Gerard Gallant wanted to go back to Prince Edward during his first few weeks with the Sherbrooke Castors in 1980.
But each time the promising forward from Summerside felt homesick, Castors general manager Georges Guilbault was there to convince Gallant to stay. Guilbault kept telling the teenager that everything would be fine if he stuck it out until Christmas.
Gallant listened to the GM’s words of wisdom and went on to a stellar career in the QMJHL, winning two President Cups and competing in two Memorial Cup tournaments. That experience paved the way to a pro career that lasted over a decade.
“He was really good to me,” Gallant said of Guilbault. “I think he bought me the first two suits I ever owned. He’s still a good friend to this day.”
Guilbault will be among the first people Gallant thanks when he’s inducted into the QMJHL Hall of Fame on April 2 in Montreal. Gallant, now in his second season as an assistant coach with the Montreal Canadiens, is among four players and officials entering the league’s shrine. Also named were former NHL defenceman Patrice Brisebois (now Montreal’s players development coach), former Montreal Juniors centre Jean-Luc Phaneuf (who played in the old World Hockey Association) and former referee Normand Caisse.
“It’s nice to get honoured,” Gallant said. “It’s a great honour to get into the (QMJHL) Hall of Fame. I was fortunate to play with a lot of great players.”
That’s true of Gallant’s career in the QMJHL and in the NHL. But to play with “a lot of great players,” you’re often one yourself. That was the case with Gallant.
In Detroit, Gallant played on a line with Steve Yzerman, helping to elevate the Red Wings from doormats to a top-four team. The two also helped Team Canada win a silver medal at the 1989 world championship, teaming with the likes of Mark Messier, Glenn Anderson, Dale Hawerchuk, Scott Stevens, Kirk Muller, Ray Ferraro, Randy Carlyle and Grant Fuhr.
Gallant was chosen to play for his country after posting career highs in goals (39), assists (54) and points (93). The only disappointment of the 1988-89 campaign was Detroit’s early playoff exit.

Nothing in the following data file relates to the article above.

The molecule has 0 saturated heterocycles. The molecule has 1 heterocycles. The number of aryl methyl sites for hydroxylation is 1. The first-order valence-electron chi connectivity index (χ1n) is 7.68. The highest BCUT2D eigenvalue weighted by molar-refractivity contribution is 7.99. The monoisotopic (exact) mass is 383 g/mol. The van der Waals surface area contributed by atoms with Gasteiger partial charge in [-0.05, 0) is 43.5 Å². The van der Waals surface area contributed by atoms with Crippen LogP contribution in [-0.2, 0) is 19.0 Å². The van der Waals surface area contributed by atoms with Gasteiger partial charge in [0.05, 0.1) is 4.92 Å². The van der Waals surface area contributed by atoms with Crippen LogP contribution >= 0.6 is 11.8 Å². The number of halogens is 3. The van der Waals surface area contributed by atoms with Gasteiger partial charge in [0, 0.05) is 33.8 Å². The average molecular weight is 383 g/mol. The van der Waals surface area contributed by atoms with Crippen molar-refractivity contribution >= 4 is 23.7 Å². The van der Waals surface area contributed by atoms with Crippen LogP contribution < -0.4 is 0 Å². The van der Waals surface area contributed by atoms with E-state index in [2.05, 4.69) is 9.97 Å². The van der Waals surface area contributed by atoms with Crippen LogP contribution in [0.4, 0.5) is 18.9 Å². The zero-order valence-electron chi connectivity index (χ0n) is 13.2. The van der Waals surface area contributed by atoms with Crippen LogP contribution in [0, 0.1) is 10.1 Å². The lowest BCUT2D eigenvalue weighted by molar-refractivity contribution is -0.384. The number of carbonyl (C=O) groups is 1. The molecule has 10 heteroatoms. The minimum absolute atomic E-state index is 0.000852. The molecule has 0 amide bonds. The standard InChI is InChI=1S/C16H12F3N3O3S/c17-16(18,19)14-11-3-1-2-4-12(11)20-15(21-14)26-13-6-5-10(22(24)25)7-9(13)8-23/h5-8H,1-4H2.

The rugged winger suffered a career-ending back injury in 1995. He retired with 480 points in 615 games, along with 39 points in 58 playoff contests.
His final NHL campaign was spent with the Tampa Bay Lighting, who signed him as a free agent in 1993. Gallant returned to the Motor City for his final pro stint, this time with the International Hockey League’s Detroit Vipers.
In three QMJHL seasons, Gallant tallied 321 points and won league titles with Sherbrooke in 1982 and Verdun in 1983. He ranks fifth all-time with 90 playoff points, including 14 goals in 15 games in 1983 with Verdun.
Gallant later made his mark as a head coach in the QMJHL, guiding the Saint John Sea Dogs to a pair of league championships, a Memorial Cup title and three regular-season crowns. He was twice named coach of the year and his career winning percentage of .791 is a league record.
Aside from racking up all those victories, Gallant will also be remembered for the way in which he dealt with players. He recalls Tomas Jurco’s adjustments to life in the QMJHL as a rookie in 2009-10.
The skilled winger from Slovakia spoke little English, but he dreamed of playing in the NHL. Gallant drew on his experience in Sherbrooke, remembering how Guilbault took care of him and helped build his confidence.
“I remember the kid was lonesome,” Gallant said of Jurco. “It wasn’t easy for the first couple of months.”
Those words came out of Gallant’s mouth a night after he watched Jurco play for the Red Wings against the Habs. The Montreal assistant still marvels at how many players from his three Saint John teams have reached the NHL – Aside from Jurco, there’s Mike Hoffman (Ottawa), Simon Despres (Pittsburgh), Nathan Beaulieu (Montreal), Yann Sauve (Vancouver), Jonathan Huberdeau (Florida), Eric Gelinas (New Jersey) and Charlie Coyle (Minnesota).
“It’s a great feeling to see all these kids play in the NHL,” Gallant said. “It’s really hard to believe. It just goes to show the talent level of the kids we had.
“A lot of people put it together in Saint John, from (former associate coach and director of hockey operations) Mike Kelly to all the other assistant coaches and the training staff we had. The biggest thing, for me, is that we had a lot of fun.
“We had a special group. It was as good a time as I had in my life as a coach.”
Gallant’s first focus is doing his part to help the Canadiens have a prosperous playoff run. He appreciates the coaching experience he gained in the QMJHL, but admits he eventually wants to become a bench boss again in the NHL.
Gallant’s previous head coaching experience at that level came with the Columbus Blue Jackets. That was before his remarkable run in Saint John.
“I’m really enjoying what I’m doing right now, but the bottom line is that I want to be a head coach again,” Gallant said. “You take it one day at a time, you work hard and see what you can do.”